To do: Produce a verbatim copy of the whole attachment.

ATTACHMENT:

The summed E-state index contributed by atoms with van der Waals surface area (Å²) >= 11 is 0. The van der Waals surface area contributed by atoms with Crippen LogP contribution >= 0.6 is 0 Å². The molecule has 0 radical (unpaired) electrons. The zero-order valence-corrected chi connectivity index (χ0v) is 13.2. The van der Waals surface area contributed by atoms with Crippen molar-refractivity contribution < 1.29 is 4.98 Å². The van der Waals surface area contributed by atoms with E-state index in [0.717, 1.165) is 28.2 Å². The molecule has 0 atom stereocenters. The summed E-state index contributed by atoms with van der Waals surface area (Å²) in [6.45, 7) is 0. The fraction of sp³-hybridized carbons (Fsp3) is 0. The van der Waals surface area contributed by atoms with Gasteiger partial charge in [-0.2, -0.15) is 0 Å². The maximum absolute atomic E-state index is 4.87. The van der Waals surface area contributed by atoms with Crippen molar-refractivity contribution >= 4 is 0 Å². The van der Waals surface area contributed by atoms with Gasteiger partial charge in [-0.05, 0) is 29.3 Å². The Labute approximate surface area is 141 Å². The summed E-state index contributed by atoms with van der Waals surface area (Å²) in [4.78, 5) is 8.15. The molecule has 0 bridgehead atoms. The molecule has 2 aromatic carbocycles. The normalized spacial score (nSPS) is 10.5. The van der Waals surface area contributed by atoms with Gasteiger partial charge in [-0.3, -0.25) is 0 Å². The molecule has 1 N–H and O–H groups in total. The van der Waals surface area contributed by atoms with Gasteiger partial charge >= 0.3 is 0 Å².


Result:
The summed E-state index contributed by atoms with van der Waals surface area (Å²) >= 11 is 0. The van der Waals surface area contributed by atoms with Crippen LogP contribution >= 0.6 is 0 Å². The molecule has 0 radical (unpaired) electrons. The zero-order valence-corrected chi connectivity index (χ0v) is 13.2. The van der Waals surface area contributed by atoms with Crippen molar-refractivity contribution < 1.29 is 4.98 Å². The van der Waals surface area contributed by atoms with E-state index in [0.717, 1.165) is 28.2 Å². The molecule has 0 atom stereocenters. The summed E-state index contributed by atoms with van der Waals surface area (Å²) in [6.45, 7) is 0. The fraction of sp³-hybridized carbons (Fsp3) is 0. The van der Waals surface area contributed by atoms with Gasteiger partial charge in [-0.2, -0.15) is 0 Å². The maximum absolute atomic E-state index is 4.87. The van der Waals surface area contributed by atoms with Crippen molar-refractivity contribution >= 4 is 0 Å². The van der Waals surface area contributed by atoms with Gasteiger partial charge in [-0.05, 0) is 29.3 Å². The Labute approximate surface area is 141 Å². The summed E-state index contributed by atoms with van der Waals surface area (Å²) in [4.78, 5) is 8.15. The molecule has 0 bridgehead atoms. The molecule has 2 aromatic carbocycles. The normalized spacial score (nSPS) is 10.5. The van der Waals surface area contributed by atoms with Gasteiger partial charge in [-0.3, -0.25) is 0 Å². The molecule has 1 N–H and O–H groups in total. The van der Waals surface area contributed by atoms with Gasteiger partial charge >= 0.3 is 0 Å².